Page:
Richard could do everything in his power to make the basement more comfortable for Warren, but in the end it would still be a basement. And the truth was, Richard had. He’d ordered the carpenters to swap out the carpet, hang better pictures on the walls, renovate the storage rooms, realign the shelves, and muffle the boiler, repaint the doors, install a new toilet. Hell, Richard had even sent him flowers. They stood now in murky water upon Warren’s writing desk, equidistant between Gordon and Warren, as the writer received his weekly earful on how to write a book from a man who certainly didn’t know how.
“Richard isn’t asking for anything from your soul, Warren. I think you know that.” Gordon wore his trademark fine suit. The way he sat half upon Warren’s desk drove him insane. “He’s not interested in the tangle of emotion and epiphany that no doubt swirls in your belly. To be brutally honest with you, Warren, he’s not interested in your artistry at all.”
Warren, hefty and sweating, standing beside his chair, tried to maintain a look of professional ambiguity. But it was hard. Gordon spoke to him on Richard’s behalf like he spoke to all the Parenthood staff: as if Warren Bratt, a.k.a. Lawrence Luxley, were a child. Younger somehow than even the boys. “If you ever find that you are blocked, just remind yourself that he’s not looking for the great American novel. He’s not even looking for the great Antarctic novel. He’s looking for a book. A bad book will do. In fact, a bad book will do better than a good one. You know this. You’ve written twenty-nine of them already.”
“Thank you, Gordon. Thank you very much.”
For a decade, Warren had considered these meetings to be the most difficult part of his job. But recently something much worse had come up.
The Guilts, he’d called it.
It was a dangerous emotion for a staff member of the Parenthood to experience. He could hardly admit to himself what it was for. But really, there was no hiding it, as the source operated above him in the many floors of the Turret, day in, day out.
Guilt, yes, for how they were raising these boys.
Shut up, Warren thought now, Gordon so close. He half- imagined an Inspector bringing a magnifying glass to his ear, proclaiming him unclean.
The feeling was only a splinter now, but not long ago it had only been a sliver.
Gordon smiled and Warren felt the familiar rush of rage in his chest, his blood, his bones. Gordon had a way of smiling that suggested you agreed with him in the end, no matter how ridiculous a thing he had proposed. And Warren, like the rest of the Parenthood, complied. Smiled back. Beyond the white door of Warren’s basement office, the subterranean halls of the Parenthood wound like catacombs. And while the boiler had been quieted some, Richard had no plans to turn down the volume of the Corner.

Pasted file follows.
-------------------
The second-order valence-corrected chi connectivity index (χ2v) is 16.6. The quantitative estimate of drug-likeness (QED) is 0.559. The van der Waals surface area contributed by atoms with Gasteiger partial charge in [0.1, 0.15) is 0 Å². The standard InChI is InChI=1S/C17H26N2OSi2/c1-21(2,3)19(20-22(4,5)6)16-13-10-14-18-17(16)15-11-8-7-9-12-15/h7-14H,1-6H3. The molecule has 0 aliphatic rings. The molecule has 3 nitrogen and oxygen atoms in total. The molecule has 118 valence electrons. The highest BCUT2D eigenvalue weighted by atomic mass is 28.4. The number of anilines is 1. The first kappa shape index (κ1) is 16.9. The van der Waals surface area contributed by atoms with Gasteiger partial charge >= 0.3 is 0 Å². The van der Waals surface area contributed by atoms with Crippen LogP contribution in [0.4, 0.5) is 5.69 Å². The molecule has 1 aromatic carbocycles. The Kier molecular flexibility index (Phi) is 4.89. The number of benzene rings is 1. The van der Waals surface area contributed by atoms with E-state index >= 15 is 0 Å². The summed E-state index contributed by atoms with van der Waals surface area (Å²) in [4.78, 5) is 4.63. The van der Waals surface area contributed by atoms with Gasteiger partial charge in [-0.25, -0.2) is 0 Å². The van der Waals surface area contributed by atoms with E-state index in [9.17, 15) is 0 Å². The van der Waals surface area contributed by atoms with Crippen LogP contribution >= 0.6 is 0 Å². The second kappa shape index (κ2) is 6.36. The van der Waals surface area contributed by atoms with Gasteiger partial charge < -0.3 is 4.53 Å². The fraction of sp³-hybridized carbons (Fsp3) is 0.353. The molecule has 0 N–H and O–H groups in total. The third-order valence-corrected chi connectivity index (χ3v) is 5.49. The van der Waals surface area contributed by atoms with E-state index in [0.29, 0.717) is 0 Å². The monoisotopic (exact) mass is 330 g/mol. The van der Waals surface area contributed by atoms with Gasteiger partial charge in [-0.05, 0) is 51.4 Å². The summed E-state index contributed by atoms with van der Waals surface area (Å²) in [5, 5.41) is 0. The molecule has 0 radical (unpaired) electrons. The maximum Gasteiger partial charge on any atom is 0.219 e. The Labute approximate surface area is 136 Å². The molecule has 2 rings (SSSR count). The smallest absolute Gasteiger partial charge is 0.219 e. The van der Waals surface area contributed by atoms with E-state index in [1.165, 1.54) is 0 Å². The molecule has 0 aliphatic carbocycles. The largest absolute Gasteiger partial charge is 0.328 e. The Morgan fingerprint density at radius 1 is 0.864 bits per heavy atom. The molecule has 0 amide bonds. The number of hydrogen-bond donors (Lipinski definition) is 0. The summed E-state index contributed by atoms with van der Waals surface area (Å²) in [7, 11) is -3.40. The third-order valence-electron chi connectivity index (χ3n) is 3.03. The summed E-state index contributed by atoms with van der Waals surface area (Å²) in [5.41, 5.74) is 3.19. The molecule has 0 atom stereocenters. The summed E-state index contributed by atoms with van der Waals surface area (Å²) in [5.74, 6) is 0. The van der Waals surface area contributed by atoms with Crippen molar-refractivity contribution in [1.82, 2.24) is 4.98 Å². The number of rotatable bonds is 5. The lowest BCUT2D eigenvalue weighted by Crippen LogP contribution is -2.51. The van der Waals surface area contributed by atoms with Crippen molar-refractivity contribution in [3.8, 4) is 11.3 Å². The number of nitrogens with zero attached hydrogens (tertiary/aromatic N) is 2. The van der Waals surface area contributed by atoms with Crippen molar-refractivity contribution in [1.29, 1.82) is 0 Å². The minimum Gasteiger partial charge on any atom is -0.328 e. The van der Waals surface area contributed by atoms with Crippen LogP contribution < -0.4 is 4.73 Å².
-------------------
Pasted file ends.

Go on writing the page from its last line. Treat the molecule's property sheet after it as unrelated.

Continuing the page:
“What are you thinking for the next book?” The way Gordon asked it was nothing like Warren’s old pals, the Writing Gangsters, used to ask it at Don Don’s pub in Milwaukee. In those days, Warren’s equally idealistic cohorts had to blow their purple-dyed bangs from their eyes before they could look into his, usually flexing a tattoo or two for good measure. And if ever they asked after a book idea, it was with genuine artistic concern. Oh, how Warren Bratt missed his pretentious, holier-than-thou, degenerate former friends.
But those days were ten years past. And Warren’s gut wasn’t the only thing that had grown in that time. The Alphabet Boys were almost teenagers now. He’d watched them grow up in real time. Knowing what they knew. And what they didn’t.
The Guilts, indeed.
“I’m not sure yet,” he said purposefully. It felt good to make the corporate suck-up squirm. Corner hum or not, once a punk always a poker, and Warren Bratt had to stick it to Gordon anytime he could. Of course he had an idea for the next book. He had one thousand ideas for the next one thousand books. Because Richard, the Alphabet Boys’ magnanimous D.A.D., wasn’t looking for, as Gordon just said, a work of art. Most decidedly not. Richard wanted supermarket slop. The kind of books that Warren’s aunts used to slurp up on the beaches of the Wisconsin Dells. The kind of books that showed half-naked men clutching half-naked women, their lust as clearly stated as their loins.